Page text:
The Chief Executive of the Resolution Foundation has said that this is by far the worst unforced economic policy error of a lifetime while the former chief advisor to the Bank of England says that because of the budget, “we can say goodbye to growth”.
The former Governor of the Bank of England accused the government of “undercutting” the UK’s economic institutions and said this was directly responsible for the market reaction. The National Institute of Economic and Social Research said “uncertainty caused by (the) fiscal event” was directly pushing up longer-term borrowing costs.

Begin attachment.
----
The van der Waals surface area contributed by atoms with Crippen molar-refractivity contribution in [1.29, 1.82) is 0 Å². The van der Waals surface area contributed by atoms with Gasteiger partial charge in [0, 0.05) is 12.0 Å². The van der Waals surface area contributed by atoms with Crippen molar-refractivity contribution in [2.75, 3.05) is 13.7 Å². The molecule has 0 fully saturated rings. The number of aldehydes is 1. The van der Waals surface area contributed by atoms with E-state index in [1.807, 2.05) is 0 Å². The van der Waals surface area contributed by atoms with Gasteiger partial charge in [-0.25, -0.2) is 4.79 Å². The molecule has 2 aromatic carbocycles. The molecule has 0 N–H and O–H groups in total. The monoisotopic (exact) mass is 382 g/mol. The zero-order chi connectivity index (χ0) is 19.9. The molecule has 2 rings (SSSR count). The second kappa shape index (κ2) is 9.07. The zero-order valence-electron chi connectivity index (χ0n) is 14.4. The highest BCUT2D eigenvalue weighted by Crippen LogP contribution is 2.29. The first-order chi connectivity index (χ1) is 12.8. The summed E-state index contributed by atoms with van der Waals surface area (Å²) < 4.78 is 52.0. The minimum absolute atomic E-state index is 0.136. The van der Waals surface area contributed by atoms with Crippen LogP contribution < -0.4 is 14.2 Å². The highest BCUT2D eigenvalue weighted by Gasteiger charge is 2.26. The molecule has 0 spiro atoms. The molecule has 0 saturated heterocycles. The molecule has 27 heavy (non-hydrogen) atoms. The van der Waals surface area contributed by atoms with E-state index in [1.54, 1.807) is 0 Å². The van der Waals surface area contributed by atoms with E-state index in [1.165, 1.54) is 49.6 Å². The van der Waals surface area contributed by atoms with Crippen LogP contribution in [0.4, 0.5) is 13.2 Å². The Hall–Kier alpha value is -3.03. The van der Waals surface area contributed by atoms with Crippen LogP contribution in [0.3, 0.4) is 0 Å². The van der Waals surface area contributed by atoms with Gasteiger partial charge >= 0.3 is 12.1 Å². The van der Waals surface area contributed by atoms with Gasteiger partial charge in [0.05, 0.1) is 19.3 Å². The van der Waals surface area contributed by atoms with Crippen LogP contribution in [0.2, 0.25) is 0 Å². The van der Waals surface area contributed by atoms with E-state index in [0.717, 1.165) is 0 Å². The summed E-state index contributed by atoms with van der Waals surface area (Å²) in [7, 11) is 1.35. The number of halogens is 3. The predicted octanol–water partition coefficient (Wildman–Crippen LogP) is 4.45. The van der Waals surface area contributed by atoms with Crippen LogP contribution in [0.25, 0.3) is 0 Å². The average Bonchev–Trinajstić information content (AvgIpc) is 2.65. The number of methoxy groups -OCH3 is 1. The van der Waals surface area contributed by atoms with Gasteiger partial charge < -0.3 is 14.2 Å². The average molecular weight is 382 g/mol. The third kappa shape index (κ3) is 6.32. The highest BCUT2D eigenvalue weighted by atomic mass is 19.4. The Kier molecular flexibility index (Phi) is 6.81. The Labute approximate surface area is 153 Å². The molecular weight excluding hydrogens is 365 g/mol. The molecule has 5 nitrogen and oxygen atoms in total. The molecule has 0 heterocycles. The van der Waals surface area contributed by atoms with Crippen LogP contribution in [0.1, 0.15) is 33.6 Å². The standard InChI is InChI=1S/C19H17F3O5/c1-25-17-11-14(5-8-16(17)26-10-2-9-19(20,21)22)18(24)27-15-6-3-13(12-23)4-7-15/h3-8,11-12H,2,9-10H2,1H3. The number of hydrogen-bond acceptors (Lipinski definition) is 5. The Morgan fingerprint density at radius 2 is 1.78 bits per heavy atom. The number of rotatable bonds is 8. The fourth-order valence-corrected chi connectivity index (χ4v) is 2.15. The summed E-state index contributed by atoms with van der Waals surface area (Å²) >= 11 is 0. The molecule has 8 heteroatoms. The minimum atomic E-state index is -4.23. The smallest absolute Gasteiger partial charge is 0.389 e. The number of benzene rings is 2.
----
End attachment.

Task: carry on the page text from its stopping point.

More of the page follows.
Practically, this means higher mortgages. An average buyer taking out a two-year fixed mortgage in the third quarter of 2020 faced an interest rate of about 1.6 per cent and monthly repayments of £1,057 a month. Should interest rates reach five per cent, those repayments would increase to £1,432. They would top £1,550 if interest rates hit six per cent.
Coupled with the general risies in cost and the current energy crisis many people will need help. If that’s you then get in touch with us and we’ll do what we can to find you help.